Emmys 2019: BBC's 'Bodyguard' sure shot thanks to neatly-crafted plot, brilliant cast performance, and understated British flair
The gritty police thriller probably had one of the best opening scripts in TV history. The opening takes up eleven whole minutes and manages to leave us white-knuckled while at it.
'Bodyguard' was a groundbreaking political thriller. Created and written by British writer Jed Mercurio, the series achieved the highest viewing numbers for a new BBC drama in the multichannel era and the highest BBC viewing figures since 2008. Viewing figures for the series were high, with 10.4 million (peaking at 11 million) viewers watching the overnight broadcast of the finale live on BBC One alone.
The six-episode potboiler had brought in an angle of conspiracy, psychological arm-twisting, inappropriate sex among servants of the public as part of its intricate storyline. The astounding part was when major characters are killed abruptly and with such disdain that the thought of who the heroes and villains are keeps us guessing till the finale. It starred Richard Madden as David Budd, a war veteran serving with the police that provides a security detail.
Budd is assigned as the Principal Protection Officer (PPO) for an ambitious Home Secretary, Julia Montague (Keeley Hawes). Ironically, he despises her politics but ends up in an affair with the woman. The series also sheds light on the government's route of monitoring private information, its regulations and PTSD.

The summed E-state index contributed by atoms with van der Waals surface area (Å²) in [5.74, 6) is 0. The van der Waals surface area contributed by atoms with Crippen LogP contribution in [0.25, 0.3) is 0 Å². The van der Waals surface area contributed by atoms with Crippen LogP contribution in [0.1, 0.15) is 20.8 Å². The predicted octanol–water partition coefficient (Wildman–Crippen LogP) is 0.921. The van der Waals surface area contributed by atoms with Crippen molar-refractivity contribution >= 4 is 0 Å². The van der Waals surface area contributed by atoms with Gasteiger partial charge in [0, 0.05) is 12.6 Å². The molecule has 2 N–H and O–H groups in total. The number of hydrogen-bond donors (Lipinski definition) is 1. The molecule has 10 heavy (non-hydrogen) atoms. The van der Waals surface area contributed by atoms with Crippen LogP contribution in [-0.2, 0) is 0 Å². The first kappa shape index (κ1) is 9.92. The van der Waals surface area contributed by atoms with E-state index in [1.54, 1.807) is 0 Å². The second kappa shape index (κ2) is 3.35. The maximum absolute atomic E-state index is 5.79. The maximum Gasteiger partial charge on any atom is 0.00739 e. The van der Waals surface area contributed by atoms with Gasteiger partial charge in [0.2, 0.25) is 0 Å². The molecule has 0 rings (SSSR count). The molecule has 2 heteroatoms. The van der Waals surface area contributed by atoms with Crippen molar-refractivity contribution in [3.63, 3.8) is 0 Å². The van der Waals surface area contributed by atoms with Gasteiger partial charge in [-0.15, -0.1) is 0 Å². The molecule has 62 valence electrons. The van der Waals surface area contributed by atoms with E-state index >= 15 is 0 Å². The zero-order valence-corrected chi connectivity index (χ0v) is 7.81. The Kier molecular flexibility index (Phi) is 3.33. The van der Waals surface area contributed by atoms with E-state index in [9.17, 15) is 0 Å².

And now, the series is one of the contenders to walk away with an Emmy for the 'Best Drama Series' alongside hit series in 'Better Call Saul'. 'Game of Thrones' and 'Ozark' to name a few. There are ample reasons why we feel 'Bodyguard' deserves an Emmy. The thriller drama has received two nominations. To further add to international recognition, 'Bodyguard' has two Golden Globe nominations including a best actor win for Madden.
The gritty police thriller probably had one of the best opening scripts in TV history. The opening takes up eleven whole minutes and manages to give us a white-knuckle time while at it. And, throughout this space, the interaction is between two characters. Hawes' and Madden's chemistry in the series gives it a very human pulse that guides all of the conspiracy and controversy. 'Bodyguard' is neatly-crafted. It may have its flaws, but odds are that we don't notice them as the well-assembled plot, which is quite a rarity these days, masks the blips.
The series had one advantage— Audiences could relate to the show as it has characters who are constantly making assumptions, misjudging people and they're awfully false about it. It echoes to what Madden said to IndieWire: "There’s something about everyone being so morally ambiguous,” said Madden. “There’s no right or wrong, that’s what humans are: not the good guy, bad guy, hero, or villain stereotypes. Everyone has all of them in them at once."
Rotten Tomatoes gave the series a whopping 92% and its critical consensus sums up why the Madden-starrer may give the other shows a run for their money and may just edge them out to win an Emmy. "Bodyguard maintains a palpable tension throughout its pulpy proceedings to create an absorbing and addicting psychological thriller." Need we say more?
The series is available for streaming on Netflix.